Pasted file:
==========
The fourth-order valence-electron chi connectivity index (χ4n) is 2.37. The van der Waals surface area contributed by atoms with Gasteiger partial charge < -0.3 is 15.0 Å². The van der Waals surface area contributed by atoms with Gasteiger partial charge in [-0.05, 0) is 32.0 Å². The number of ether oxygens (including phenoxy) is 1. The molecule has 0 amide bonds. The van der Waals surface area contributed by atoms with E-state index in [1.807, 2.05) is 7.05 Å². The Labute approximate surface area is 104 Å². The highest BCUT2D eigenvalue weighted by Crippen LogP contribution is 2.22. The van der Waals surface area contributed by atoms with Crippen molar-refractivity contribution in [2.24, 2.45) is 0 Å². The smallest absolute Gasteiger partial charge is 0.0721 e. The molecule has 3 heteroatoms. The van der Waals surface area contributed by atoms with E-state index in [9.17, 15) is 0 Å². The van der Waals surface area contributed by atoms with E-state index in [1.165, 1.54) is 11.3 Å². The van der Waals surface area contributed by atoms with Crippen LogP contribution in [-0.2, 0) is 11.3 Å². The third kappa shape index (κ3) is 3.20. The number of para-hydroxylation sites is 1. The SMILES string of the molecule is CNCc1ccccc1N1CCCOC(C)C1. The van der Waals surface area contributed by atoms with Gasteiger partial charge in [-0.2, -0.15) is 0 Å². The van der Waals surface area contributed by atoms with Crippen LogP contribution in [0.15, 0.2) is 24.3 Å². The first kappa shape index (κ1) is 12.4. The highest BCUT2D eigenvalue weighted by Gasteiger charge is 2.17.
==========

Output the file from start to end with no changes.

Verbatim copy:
The fourth-order valence-electron chi connectivity index (χ4n) is 2.37. The van der Waals surface area contributed by atoms with Gasteiger partial charge < -0.3 is 15.0 Å². The van der Waals surface area contributed by atoms with Gasteiger partial charge in [-0.05, 0) is 32.0 Å². The number of ether oxygens (including phenoxy) is 1. The molecule has 0 amide bonds. The van der Waals surface area contributed by atoms with E-state index in [1.807, 2.05) is 7.05 Å². The Labute approximate surface area is 104 Å². The highest BCUT2D eigenvalue weighted by Crippen LogP contribution is 2.22. The van der Waals surface area contributed by atoms with Crippen molar-refractivity contribution in [2.24, 2.45) is 0 Å². The smallest absolute Gasteiger partial charge is 0.0721 e. The molecule has 3 heteroatoms. The van der Waals surface area contributed by atoms with E-state index in [9.17, 15) is 0 Å². The van der Waals surface area contributed by atoms with E-state index in [1.165, 1.54) is 11.3 Å². The van der Waals surface area contributed by atoms with Crippen LogP contribution in [-0.2, 0) is 11.3 Å². The third kappa shape index (κ3) is 3.20. The number of para-hydroxylation sites is 1. The SMILES string of the molecule is CNCc1ccccc1N1CCCOC(C)C1. The van der Waals surface area contributed by atoms with Gasteiger partial charge in [-0.2, -0.15) is 0 Å². The van der Waals surface area contributed by atoms with Crippen LogP contribution in [0.15, 0.2) is 24.3 Å². The first kappa shape index (κ1) is 12.4. The highest BCUT2D eigenvalue weighted by Gasteiger charge is 2.17.